Your Pleasure, Their Pain:The Problem with Central Park’s Horse Drawn Carriages

Gabrielle Scibetta

As an animal protection organization homed in Brooklyn, New York, Voters For Animal Rights (VFAR) sheds light on the cruel and inhumane treatment of animals in New York and lobbies for stronger protections. On December 20, 2020, VFAR published a heartbreaking incident that occurred in Central Park, noting that this is hardly an isolated event. While pulling a carriage of people on a cold, snowy day, a horse by the name of Billy slipped and fell on the ice in Central Park. Rather than caring for the horse and bringing it to rest and recover, the driver allegedly forced the horse to continue pulling the passengers. As such, the VFAR organization is pushing citizens to sign a petition to #BanHorseCarriages and demanding recourse (See Photo Below. See also, https://vfar.org/carriagehorses/ ).

Historically, horse drawn carriages were the primary form of transportation, for both practical and commercial needs. As time progressed, they became a symbol of style and elegance. Nearing the end of the 1800s, motorized transportation was invented and has since taken over as the leading vessel for all travel needs.  Today, horse drawn carriages are used as a form of pleasure, attracting tourists near and far. Parading through Central Park, customers can enjoy a carriage ride and a New York City view, at the expense of a horse or two.

Voters for Animal Rights — Central Park

Until 2018, NYC’s horse drawn carriages were citywide, trotting the busy city roads among cars and busses. However, in response to the years-long controversy surrounding such carriage rides, they were re-located to Central Park – in an effort to reduce potential harm to the animal.  While this was a small victory for animal rights activists, horse and carriage operators were not pleased. In response to the City’s plan to restrict carriage pickup locations to within Central Park, one particular horse and carriage business owner, Giovanni Paliotta, brought suit against Mayor Bill De Blasio and the City of New York. The early-2019 opinion weighed the harms presented, permitting the Mayor and the city to move forward with confining carriage rides to Central Park. (See Paliotta v. De Blasio, 2019 N.Y. Misc. LEXIS 547). 

Unfortunately, such harm still exists in permitting horse drawn carriages, regardless of the location in which they service. The inhumane and cruel treatment horses face to provide trivial human enjoyment is disturbing and sad.  PETA outlines some of the harms that occur by forcing horses to pull oversized carriages in all weather extremes. While the exhaust fumes horses breathe in may cause respiratory ailments, some suffer debilitating leg problems attributed to long hours on hard surfaces. Because of their sensitive and skittish nature, horses have been known to get spooked – injuring themselves and people alike. Moreover, horses have been hit and seriously injured by reckless drivers while laboring the streets for the public’s amusement.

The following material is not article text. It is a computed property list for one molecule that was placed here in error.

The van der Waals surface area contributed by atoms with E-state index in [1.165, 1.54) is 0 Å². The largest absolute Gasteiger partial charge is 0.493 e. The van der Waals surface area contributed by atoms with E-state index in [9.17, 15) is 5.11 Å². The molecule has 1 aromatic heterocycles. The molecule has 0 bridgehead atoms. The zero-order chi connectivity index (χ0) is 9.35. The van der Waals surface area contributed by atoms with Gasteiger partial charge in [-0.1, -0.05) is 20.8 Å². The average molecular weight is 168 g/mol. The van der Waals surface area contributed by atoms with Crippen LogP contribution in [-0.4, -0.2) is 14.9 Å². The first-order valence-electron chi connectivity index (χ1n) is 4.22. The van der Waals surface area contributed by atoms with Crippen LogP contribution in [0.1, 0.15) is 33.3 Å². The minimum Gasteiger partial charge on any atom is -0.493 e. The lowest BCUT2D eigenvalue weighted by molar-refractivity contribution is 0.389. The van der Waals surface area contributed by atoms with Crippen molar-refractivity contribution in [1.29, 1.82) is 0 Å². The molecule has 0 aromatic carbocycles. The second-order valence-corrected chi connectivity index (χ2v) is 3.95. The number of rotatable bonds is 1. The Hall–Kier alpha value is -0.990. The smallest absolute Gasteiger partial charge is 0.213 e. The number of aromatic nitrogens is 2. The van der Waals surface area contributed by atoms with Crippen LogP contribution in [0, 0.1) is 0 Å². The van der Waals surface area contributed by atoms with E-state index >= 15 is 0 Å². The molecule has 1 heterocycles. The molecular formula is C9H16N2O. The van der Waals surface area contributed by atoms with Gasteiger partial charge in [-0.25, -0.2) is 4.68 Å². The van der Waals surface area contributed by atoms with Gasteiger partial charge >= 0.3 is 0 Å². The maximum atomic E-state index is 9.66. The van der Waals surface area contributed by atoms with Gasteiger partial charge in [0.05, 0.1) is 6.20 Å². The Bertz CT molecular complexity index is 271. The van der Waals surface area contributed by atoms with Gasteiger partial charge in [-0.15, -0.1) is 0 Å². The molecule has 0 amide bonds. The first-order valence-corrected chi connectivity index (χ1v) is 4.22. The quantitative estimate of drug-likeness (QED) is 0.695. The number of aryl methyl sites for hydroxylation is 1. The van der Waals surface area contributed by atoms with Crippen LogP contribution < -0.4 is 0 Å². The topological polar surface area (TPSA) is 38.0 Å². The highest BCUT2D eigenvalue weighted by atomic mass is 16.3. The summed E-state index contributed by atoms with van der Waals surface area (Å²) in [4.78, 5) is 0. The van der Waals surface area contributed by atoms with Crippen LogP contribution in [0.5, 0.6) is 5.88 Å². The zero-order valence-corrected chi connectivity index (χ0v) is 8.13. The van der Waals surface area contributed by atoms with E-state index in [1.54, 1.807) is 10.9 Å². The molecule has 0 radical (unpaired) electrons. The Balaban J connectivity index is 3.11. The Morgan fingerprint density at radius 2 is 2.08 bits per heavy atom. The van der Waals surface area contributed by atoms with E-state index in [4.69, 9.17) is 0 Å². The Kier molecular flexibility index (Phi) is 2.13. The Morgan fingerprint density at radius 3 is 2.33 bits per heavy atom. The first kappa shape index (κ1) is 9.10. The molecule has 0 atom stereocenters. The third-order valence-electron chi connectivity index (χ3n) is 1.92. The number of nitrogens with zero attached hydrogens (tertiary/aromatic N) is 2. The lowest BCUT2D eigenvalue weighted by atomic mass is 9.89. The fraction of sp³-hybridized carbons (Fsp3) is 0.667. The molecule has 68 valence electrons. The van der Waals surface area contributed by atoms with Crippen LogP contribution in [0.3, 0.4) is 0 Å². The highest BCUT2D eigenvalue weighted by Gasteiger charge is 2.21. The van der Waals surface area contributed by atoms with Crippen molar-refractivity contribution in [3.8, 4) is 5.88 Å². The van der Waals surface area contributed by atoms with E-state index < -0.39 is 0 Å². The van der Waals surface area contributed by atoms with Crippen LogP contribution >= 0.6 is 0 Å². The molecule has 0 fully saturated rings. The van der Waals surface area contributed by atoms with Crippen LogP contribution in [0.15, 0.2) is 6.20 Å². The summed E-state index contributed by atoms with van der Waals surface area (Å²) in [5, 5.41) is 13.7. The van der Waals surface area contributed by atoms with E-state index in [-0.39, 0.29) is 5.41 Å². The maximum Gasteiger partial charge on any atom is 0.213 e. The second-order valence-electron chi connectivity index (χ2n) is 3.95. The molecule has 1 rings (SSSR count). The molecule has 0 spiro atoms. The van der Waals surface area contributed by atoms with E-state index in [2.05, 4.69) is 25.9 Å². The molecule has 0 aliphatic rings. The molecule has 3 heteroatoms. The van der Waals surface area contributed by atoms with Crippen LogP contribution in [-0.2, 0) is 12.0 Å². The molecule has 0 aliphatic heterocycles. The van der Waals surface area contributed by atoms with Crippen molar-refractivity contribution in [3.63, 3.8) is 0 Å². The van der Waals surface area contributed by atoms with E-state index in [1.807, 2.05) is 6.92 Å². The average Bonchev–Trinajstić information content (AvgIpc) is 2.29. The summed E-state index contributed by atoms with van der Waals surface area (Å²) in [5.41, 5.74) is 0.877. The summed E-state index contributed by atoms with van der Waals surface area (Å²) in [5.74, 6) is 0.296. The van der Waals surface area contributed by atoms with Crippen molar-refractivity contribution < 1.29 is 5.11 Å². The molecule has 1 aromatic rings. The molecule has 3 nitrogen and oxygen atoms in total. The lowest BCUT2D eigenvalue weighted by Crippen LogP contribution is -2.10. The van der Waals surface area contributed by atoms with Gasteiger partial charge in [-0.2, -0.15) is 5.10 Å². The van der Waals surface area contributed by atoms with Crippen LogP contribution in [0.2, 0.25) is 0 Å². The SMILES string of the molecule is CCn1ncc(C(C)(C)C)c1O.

(See https://www.peta.org/issues/animals-in-entertainment/horse-drawn-carriages/ ).

On February 29, 2020, a horse was euthanized after collapsing in Central Park. Prior, on February 4, 2020, a driver lost control of a carriage horse after it stepped on an electrical plate, receiving excruciating shocks. A pedestrian watched as the horse ran several blocks, before crashing into a pole and collapsing. (See https://secure.mediapeta.com/peta/PDF/HDC_Incidents_Factsheet_JO.pdf )  These incidents happen regularly and habitually, such that each should come as no surprise to legislature. State administrators are aware and yet turn a blind eye to these horrific events. Horse drawn carriage rides have actually been banned in cities such as Las Vegas, London, Toronto, Paris, and Beijing, to name a few. New York City neglects to follow suit, despite the ruthless living and working conditions employed right on their very streets. 

The Animal Welfare Act was introduced in 1966 in order to regulate the treatment of animals throughout research and exhibition. However, horses operating carriages are not protected by the Act, leaving local animal-control officials responsible for ensuring their safety. This task falls low on the list of priorities for animal-control officials, allowing major concerns like traffic accidents, heat stroke, dehydration, underfeeding, and copious other threats fly under the radar. The temporary pleasure society reaps from a 20-minute carriage ride hardly amounts to the immense pain and torture these voiceless horses face on a day-to-day basis.

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